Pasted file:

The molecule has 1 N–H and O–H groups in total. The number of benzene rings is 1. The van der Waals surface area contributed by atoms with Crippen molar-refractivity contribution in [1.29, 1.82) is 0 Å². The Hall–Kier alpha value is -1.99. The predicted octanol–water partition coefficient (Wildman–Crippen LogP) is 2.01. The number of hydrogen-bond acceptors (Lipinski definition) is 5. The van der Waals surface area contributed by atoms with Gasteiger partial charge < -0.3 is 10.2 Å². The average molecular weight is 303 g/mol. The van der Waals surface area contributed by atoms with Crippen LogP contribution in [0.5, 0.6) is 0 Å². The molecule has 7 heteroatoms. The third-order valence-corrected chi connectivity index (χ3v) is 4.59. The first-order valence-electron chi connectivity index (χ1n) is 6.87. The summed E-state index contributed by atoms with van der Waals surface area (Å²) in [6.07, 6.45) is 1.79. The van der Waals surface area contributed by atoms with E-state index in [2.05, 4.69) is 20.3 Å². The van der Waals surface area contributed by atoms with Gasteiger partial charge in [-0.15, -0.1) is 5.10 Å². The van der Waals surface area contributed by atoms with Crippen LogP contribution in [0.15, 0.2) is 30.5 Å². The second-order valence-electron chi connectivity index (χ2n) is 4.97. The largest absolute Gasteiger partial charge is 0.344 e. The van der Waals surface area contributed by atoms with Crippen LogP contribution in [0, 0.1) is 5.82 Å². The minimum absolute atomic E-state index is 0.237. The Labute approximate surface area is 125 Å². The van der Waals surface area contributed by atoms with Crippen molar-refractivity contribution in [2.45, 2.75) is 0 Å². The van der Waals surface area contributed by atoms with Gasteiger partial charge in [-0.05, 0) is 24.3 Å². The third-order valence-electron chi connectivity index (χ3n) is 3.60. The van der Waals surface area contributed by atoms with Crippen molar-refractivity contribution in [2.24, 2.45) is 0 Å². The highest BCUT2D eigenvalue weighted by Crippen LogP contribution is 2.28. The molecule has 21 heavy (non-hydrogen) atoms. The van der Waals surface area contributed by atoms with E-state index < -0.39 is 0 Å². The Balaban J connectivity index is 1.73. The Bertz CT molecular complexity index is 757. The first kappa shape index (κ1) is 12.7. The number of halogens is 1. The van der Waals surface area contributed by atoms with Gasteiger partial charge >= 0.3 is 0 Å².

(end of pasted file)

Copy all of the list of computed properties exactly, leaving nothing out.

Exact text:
The molecule has 1 N–H and O–H groups in total. The number of benzene rings is 1. The van der Waals surface area contributed by atoms with Crippen molar-refractivity contribution in [1.29, 1.82) is 0 Å². The Hall–Kier alpha value is -1.99. The predicted octanol–water partition coefficient (Wildman–Crippen LogP) is 2.01. The number of hydrogen-bond acceptors (Lipinski definition) is 5. The van der Waals surface area contributed by atoms with Gasteiger partial charge < -0.3 is 10.2 Å². The average molecular weight is 303 g/mol. The van der Waals surface area contributed by atoms with Crippen LogP contribution in [0.5, 0.6) is 0 Å². The molecule has 7 heteroatoms. The third-order valence-corrected chi connectivity index (χ3v) is 4.59. The first-order valence-electron chi connectivity index (χ1n) is 6.87. The summed E-state index contributed by atoms with van der Waals surface area (Å²) in [6.07, 6.45) is 1.79. The van der Waals surface area contributed by atoms with E-state index in [2.05, 4.69) is 20.3 Å². The van der Waals surface area contributed by atoms with Gasteiger partial charge in [-0.15, -0.1) is 5.10 Å². The van der Waals surface area contributed by atoms with Crippen LogP contribution in [0.15, 0.2) is 30.5 Å². The second-order valence-electron chi connectivity index (χ2n) is 4.97. The largest absolute Gasteiger partial charge is 0.344 e. The van der Waals surface area contributed by atoms with Crippen LogP contribution in [0, 0.1) is 5.82 Å². The minimum absolute atomic E-state index is 0.237. The Labute approximate surface area is 125 Å². The van der Waals surface area contributed by atoms with Crippen molar-refractivity contribution in [2.45, 2.75) is 0 Å². The van der Waals surface area contributed by atoms with Gasteiger partial charge in [-0.05, 0) is 24.3 Å². The third-order valence-electron chi connectivity index (χ3n) is 3.60. The van der Waals surface area contributed by atoms with Crippen molar-refractivity contribution in [2.24, 2.45) is 0 Å². The highest BCUT2D eigenvalue weighted by Crippen LogP contribution is 2.28. The molecule has 21 heavy (non-hydrogen) atoms. The van der Waals surface area contributed by atoms with E-state index < -0.39 is 0 Å². The Balaban J connectivity index is 1.73. The Bertz CT molecular complexity index is 757. The first kappa shape index (κ1) is 12.7. The number of halogens is 1. The van der Waals surface area contributed by atoms with Gasteiger partial charge >= 0.3 is 0 Å².